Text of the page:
The record does not support Fisher's contention that the District Court was equivocal about applying the stolen-firearms enhancement in the first place. Rather, the record demonstrates that, although the sentencing judge included this enhancement at step one, he discounted the relevant conduct underlying the enhancement in the sound exercise of his discretion when applying the § 3553(a) factors at step three of the sentencing process. See Gunter, 462 F.3d at 247; see also Grier II, 475 F.3d at 587-88 (Ambro, concurring) (observing that “nothing about the majority's ruling prevents a sentencing court from taking into account the strength of the evidence (or lack thereof) supporting a Guidelines enhancement when it considers the § 3553(a) factors at Gunter's step three-especially an enhancement that also constitutes a separate crime.”) (emphasis in original). This was the District Court's prerogative.
In sum, we conclude that the District Court did not err when it found facts relevant to sentencing by a preponderance of the evidence, its factfinding was not clearly erroneous, and the Guidelines permitted the District Court to apply both the four-and six-level enhancements. See Wong, 3 F.3d at 671; see also Grier II, 475 F.3d at 561. We further find that the District Court diligently considered the pertinent § 3553(a) factors and applied them reasonably to Fisher's particular circumstances. See Gunter, 462 F.3d at 247; see also Cooper, 437 F.3d at 327-28, 332. Finally, the District Court did not err when it discounted the stolen gun enhancement as part of its § 3553(a) analysis. Accordingly, we will affirm the judgment of the District Court.
I agree with the majority that our narrow holding in United States v. Kikumura, 918 F.2d 1084, 1102 (3d Cir.1990), that 18 U.S.C. § 3553(b) requires a court to find sentencing facts that result in a massive upward departure by clear and convincing evidence, has no relevance in the post-Booker world given that 18 U.S.C. § 3553(b) has been excised from the Sentencing Reform Act. See United States v. Booker, 543 U.S. 220, 245, 125 S.Ct. 738, 160 L.Ed.2d 621 (2005). However, our decision in Kikumura to require a heightened standard of proof at sentencing in certain circumstances addressed a due process concern that I submit still exists. A defendant's due process rights are implicated when facts found by a judge under a preponderance standard concerning a separate, uncharged crime result in a dramatic increase in the sentence actually imposed on the defendant for the crime of conviction, so as to suggest that the defendant is really being sentenced for the uncharged crime rather than the crime of conviction. See United States v. Grier, 475 F.3d 556, 573 (3d Cir.2007) (Rendell, J., concurring). Writing for the court in Kikumura, Judge Becker noted the increase in Kikumura's sentence from about 30 months to 30 years, resulting from the judge's finding that Kikumura intended to commit multiple, uncharged murders, and observed: “In this extreme context, we believe, a court cannot reflexively apply the truncated procedures that are perfectly adequate for all of the more mundane, familiar sentencing determinations.” Kikumura, 918 F.2d at 1101. This statement rings true today, wherever such an “extreme context” repeats itself. Thus, it is still possible even under the current advisory Guidelines regime for a defendant's due process rights to be violated at sentencing when findings concerning collateral conduct become the “tail which wags the dog of the substantive offense.” Kikumura, 918 F.2d at 1100-01 (quoting McMillan v. Pennsylvania, 477 U.S. 79, 88, 106 S.Ct. 2411, 91 L.Ed.2d 67 (1986)).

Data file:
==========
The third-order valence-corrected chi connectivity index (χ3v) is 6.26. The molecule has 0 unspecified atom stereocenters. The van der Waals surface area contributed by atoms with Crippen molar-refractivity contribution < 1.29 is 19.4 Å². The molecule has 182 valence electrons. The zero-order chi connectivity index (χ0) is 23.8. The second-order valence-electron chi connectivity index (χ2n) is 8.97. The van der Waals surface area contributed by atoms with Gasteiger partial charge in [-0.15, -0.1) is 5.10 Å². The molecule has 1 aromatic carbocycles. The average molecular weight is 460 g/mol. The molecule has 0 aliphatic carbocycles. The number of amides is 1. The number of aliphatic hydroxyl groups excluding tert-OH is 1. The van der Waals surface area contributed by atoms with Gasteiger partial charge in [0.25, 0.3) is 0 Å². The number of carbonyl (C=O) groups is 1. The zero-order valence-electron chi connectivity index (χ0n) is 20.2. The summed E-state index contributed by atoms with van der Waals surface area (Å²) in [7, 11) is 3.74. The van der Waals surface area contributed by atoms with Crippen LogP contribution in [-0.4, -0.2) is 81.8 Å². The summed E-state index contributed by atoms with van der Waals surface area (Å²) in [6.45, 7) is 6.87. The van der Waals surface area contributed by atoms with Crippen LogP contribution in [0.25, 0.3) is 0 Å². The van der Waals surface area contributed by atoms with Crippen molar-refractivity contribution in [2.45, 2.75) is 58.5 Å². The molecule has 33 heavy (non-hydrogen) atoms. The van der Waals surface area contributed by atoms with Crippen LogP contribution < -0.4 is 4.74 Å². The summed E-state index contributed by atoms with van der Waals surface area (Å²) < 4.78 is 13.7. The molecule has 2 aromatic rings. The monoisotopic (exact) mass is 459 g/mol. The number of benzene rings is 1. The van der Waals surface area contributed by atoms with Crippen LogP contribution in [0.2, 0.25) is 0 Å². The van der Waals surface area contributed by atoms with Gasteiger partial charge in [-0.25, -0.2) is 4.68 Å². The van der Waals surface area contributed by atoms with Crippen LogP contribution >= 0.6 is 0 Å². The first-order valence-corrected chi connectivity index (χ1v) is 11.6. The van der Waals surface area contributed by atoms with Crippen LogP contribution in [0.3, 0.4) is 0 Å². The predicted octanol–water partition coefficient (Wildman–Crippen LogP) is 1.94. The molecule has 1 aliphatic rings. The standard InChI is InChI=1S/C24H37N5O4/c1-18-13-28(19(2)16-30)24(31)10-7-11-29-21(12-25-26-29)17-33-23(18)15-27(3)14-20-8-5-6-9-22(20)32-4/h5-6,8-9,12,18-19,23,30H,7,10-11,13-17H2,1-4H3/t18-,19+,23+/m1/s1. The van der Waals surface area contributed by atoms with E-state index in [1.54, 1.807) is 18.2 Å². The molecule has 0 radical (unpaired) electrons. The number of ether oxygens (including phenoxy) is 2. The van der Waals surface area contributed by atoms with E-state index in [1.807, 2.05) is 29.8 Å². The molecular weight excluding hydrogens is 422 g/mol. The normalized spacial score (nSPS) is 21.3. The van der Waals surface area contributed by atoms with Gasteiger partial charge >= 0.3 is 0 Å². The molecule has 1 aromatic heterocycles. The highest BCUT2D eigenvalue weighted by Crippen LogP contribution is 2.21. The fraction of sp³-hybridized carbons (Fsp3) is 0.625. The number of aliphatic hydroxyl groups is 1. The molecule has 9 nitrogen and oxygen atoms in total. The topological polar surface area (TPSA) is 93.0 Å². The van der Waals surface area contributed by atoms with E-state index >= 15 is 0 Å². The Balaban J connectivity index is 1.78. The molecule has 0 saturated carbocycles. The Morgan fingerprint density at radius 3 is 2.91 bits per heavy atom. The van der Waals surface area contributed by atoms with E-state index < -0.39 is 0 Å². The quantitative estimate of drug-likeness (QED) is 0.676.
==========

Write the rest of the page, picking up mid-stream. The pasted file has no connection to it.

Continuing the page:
Judge Rosenn, in his concurrence in United States v. Kikumura, described a set of circumstances that would raise such due process concerns:
Suppose the police apprehend a man who is driving recklessly with the intention to meet others in a robbery conspiracy. State officials only charge and convict the man with violating traffic ordinances, but at the man's sentencing hearing argue that the underlying motive for the man's speeding was participation in a robbery at another end of town. The sentencing judge finds the state's evidence convincing and sentences the defendant as if he had been convicted of conspiracy to commit a robbery.
Id. at 1121 (Rosenn, J., concurring).